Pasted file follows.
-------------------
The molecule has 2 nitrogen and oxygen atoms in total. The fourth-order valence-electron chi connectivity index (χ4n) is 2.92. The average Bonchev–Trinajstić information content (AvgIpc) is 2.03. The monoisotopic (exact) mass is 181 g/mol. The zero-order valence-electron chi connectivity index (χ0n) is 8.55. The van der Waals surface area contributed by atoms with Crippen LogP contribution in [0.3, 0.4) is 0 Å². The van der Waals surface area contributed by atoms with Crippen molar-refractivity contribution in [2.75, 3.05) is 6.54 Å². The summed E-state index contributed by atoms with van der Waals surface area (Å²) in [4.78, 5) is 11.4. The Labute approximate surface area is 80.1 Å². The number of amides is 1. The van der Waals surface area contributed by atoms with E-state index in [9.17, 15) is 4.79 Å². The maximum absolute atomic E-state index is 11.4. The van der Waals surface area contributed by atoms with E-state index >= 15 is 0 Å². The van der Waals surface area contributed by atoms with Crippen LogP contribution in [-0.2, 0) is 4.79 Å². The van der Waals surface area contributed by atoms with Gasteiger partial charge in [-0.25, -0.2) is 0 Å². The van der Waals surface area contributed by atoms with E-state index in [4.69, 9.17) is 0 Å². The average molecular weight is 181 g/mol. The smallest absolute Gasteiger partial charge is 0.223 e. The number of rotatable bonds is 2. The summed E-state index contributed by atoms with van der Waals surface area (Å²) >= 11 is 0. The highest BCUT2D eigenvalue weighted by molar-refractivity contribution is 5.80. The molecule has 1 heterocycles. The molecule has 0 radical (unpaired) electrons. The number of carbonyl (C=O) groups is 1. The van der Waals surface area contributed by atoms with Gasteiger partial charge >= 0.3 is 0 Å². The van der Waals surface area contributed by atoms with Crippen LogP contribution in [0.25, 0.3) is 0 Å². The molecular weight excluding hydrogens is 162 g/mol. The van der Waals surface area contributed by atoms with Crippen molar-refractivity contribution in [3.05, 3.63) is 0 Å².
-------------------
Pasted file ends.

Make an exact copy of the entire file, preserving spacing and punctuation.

The molecule has 2 nitrogen and oxygen atoms in total. The fourth-order valence-electron chi connectivity index (χ4n) is 2.92. The average Bonchev–Trinajstić information content (AvgIpc) is 2.03. The monoisotopic (exact) mass is 181 g/mol. The zero-order valence-electron chi connectivity index (χ0n) is 8.55. The van der Waals surface area contributed by atoms with Crippen LogP contribution in [0.3, 0.4) is 0 Å². The van der Waals surface area contributed by atoms with Crippen molar-refractivity contribution in [2.75, 3.05) is 6.54 Å². The summed E-state index contributed by atoms with van der Waals surface area (Å²) in [4.78, 5) is 11.4. The Labute approximate surface area is 80.1 Å². The number of amides is 1. The van der Waals surface area contributed by atoms with E-state index in [9.17, 15) is 4.79 Å². The maximum absolute atomic E-state index is 11.4. The van der Waals surface area contributed by atoms with E-state index >= 15 is 0 Å². The van der Waals surface area contributed by atoms with Crippen LogP contribution in [-0.2, 0) is 4.79 Å². The van der Waals surface area contributed by atoms with Gasteiger partial charge in [-0.25, -0.2) is 0 Å². The van der Waals surface area contributed by atoms with E-state index in [4.69, 9.17) is 0 Å². The average molecular weight is 181 g/mol. The smallest absolute Gasteiger partial charge is 0.223 e. The number of rotatable bonds is 2. The summed E-state index contributed by atoms with van der Waals surface area (Å²) >= 11 is 0. The highest BCUT2D eigenvalue weighted by molar-refractivity contribution is 5.80. The molecule has 1 heterocycles. The molecule has 0 radical (unpaired) electrons. The number of carbonyl (C=O) groups is 1. The van der Waals surface area contributed by atoms with Gasteiger partial charge >= 0.3 is 0 Å². The van der Waals surface area contributed by atoms with Crippen LogP contribution in [0.25, 0.3) is 0 Å². The molecular weight excluding hydrogens is 162 g/mol. The van der Waals surface area contributed by atoms with Crippen molar-refractivity contribution in [3.05, 3.63) is 0 Å².